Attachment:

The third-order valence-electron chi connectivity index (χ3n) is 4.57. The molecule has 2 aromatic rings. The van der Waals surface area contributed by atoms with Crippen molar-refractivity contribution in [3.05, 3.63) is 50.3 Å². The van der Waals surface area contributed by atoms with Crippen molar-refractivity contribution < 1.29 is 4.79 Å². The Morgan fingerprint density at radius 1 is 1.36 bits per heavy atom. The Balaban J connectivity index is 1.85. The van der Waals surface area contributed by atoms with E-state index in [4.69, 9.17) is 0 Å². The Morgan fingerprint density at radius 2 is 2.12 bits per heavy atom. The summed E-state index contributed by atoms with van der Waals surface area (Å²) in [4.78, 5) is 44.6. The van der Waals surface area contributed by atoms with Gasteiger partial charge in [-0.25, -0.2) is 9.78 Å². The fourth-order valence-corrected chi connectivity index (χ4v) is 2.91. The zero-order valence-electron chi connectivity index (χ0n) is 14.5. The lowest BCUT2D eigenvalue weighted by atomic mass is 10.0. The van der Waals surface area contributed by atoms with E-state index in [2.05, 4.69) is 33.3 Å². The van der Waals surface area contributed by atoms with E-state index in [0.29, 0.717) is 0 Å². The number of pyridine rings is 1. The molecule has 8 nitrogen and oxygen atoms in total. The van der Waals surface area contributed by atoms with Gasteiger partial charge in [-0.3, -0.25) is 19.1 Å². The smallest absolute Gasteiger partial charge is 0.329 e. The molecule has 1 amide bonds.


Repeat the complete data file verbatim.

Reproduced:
The third-order valence-electron chi connectivity index (χ3n) is 4.57. The molecule has 2 aromatic rings. The van der Waals surface area contributed by atoms with Crippen molar-refractivity contribution in [3.05, 3.63) is 50.3 Å². The van der Waals surface area contributed by atoms with Crippen molar-refractivity contribution < 1.29 is 4.79 Å². The Morgan fingerprint density at radius 1 is 1.36 bits per heavy atom. The Balaban J connectivity index is 1.85. The van der Waals surface area contributed by atoms with E-state index in [4.69, 9.17) is 0 Å². The Morgan fingerprint density at radius 2 is 2.12 bits per heavy atom. The summed E-state index contributed by atoms with van der Waals surface area (Å²) in [4.78, 5) is 44.6. The van der Waals surface area contributed by atoms with Gasteiger partial charge in [-0.25, -0.2) is 9.78 Å². The fourth-order valence-corrected chi connectivity index (χ4v) is 2.91. The zero-order valence-electron chi connectivity index (χ0n) is 14.5. The lowest BCUT2D eigenvalue weighted by atomic mass is 10.0. The van der Waals surface area contributed by atoms with E-state index in [2.05, 4.69) is 33.3 Å². The van der Waals surface area contributed by atoms with E-state index in [0.29, 0.717) is 0 Å². The number of pyridine rings is 1. The molecule has 8 nitrogen and oxygen atoms in total. The van der Waals surface area contributed by atoms with Gasteiger partial charge in [-0.3, -0.25) is 19.1 Å². The smallest absolute Gasteiger partial charge is 0.329 e. The molecule has 1 amide bonds.